Flashing the RP2040 with a Jlink and OpenOCD

2022-03-08

Raspberry Pi Pico is a tiny, fast, and versatile board built using RP2040, a brand new microcontroller chip designed by Raspberry Pi in the UK. — Raspberry Pi People

I picked up a Pico for a couple of bucks to try it out. In a time of extreme scarcity and shortage in silicon, I’ve started evaluating different options, and the RP2040 is very available. It hosts a dual Cortex M0+ processor with 264k RAM and all the usual peripherals. However, it lacks flash. The chip requires an external QSPI flash to hold the program instructions.

To program the chip, you hold the boot button while plugging in a USB cable; the chip will come up as a mass storage device. Then drag and drop in the image. This would be incredible functionality if I needed a client to flash their device. However, for development, I reached for my Jtag programmer.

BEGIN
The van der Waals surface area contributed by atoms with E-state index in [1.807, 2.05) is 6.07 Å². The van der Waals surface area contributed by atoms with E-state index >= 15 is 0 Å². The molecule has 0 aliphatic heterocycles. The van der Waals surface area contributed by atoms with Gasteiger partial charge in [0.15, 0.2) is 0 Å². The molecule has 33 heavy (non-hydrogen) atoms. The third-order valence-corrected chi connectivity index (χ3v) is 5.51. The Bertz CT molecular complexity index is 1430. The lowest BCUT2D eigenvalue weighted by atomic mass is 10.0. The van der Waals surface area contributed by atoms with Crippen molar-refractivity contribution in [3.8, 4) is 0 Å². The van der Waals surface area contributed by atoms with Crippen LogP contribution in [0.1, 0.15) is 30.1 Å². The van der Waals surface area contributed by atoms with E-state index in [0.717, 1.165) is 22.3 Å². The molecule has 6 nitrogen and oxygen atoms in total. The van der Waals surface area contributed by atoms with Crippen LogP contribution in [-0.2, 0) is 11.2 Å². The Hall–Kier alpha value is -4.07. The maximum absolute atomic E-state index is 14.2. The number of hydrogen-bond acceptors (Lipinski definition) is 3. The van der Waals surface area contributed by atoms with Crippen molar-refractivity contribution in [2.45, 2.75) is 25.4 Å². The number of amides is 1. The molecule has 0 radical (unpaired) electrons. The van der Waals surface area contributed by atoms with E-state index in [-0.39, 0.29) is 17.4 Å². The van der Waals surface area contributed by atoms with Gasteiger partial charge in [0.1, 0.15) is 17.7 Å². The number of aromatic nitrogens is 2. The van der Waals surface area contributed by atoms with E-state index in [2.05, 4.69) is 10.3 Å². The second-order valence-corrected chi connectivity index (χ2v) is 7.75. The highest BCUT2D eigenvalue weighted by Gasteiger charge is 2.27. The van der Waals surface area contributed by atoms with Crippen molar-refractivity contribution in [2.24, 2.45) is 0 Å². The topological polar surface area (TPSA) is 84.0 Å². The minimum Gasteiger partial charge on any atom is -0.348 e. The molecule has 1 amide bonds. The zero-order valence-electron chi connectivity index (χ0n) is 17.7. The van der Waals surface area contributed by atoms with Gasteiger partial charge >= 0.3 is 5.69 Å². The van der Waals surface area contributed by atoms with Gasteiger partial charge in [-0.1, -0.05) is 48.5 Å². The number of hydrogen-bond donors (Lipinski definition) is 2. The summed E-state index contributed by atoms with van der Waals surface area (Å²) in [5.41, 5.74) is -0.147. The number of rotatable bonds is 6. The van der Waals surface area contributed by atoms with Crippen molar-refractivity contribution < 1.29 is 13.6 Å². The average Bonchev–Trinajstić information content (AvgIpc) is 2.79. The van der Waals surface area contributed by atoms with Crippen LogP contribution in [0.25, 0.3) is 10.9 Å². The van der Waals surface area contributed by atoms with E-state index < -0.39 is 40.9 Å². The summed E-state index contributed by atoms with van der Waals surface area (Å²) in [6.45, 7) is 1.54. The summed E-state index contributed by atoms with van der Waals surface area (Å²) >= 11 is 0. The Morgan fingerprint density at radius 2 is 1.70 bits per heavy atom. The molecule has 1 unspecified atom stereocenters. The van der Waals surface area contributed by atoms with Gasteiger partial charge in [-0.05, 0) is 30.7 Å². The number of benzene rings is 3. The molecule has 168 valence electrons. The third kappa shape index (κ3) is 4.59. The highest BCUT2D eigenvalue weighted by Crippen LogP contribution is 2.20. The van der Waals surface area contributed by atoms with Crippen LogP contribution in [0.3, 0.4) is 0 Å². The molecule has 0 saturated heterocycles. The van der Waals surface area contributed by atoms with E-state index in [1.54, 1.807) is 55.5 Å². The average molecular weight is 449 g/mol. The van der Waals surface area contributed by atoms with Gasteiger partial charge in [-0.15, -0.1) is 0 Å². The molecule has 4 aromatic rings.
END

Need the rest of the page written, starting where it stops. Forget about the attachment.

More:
It seems like most people are using the Pico Probe, which is another Pico board acting as a programmer. This is an excellent solution for someone that doesn’t have a Jtag debugger, but I only have a Jlink and don’t want to buy another Pico just yet.

Let’s get going: start by removing openocd. The version of openocd for this is not upstreamed yet.

git clone https://github.com/raspberrypi/openocd.git
cd openocd 
./bootstrap 
./configure --enable-picoprobe
make -j$(nproc)
sudo make install

As for wiring…

  • Pico SWDIO to Jlink SWDIO, Pin 7
  • Pico SWCLK to Jlink SWCLK, Pin 9
  • Pico GND to Jlink GND
  • **Pico 3V3(OUT), Pin 36 **to Jlink VTref, Pin 1
  • **Pico RUN, Pin 30 **to Jlink RESET, Pin 15

Here is the flash script I got working.

#!/bin/bash
openocd -f interface/jlink.cfg -c "transport select swd" -c "adapter_khz 6000" -f target/rp2040.cfg  -c "program blink.elf reset exit"

Good luck!


Author

Ryan Walker

Building open source stuff with open source stuff. Operating a consulting company hit me up if you want something made.


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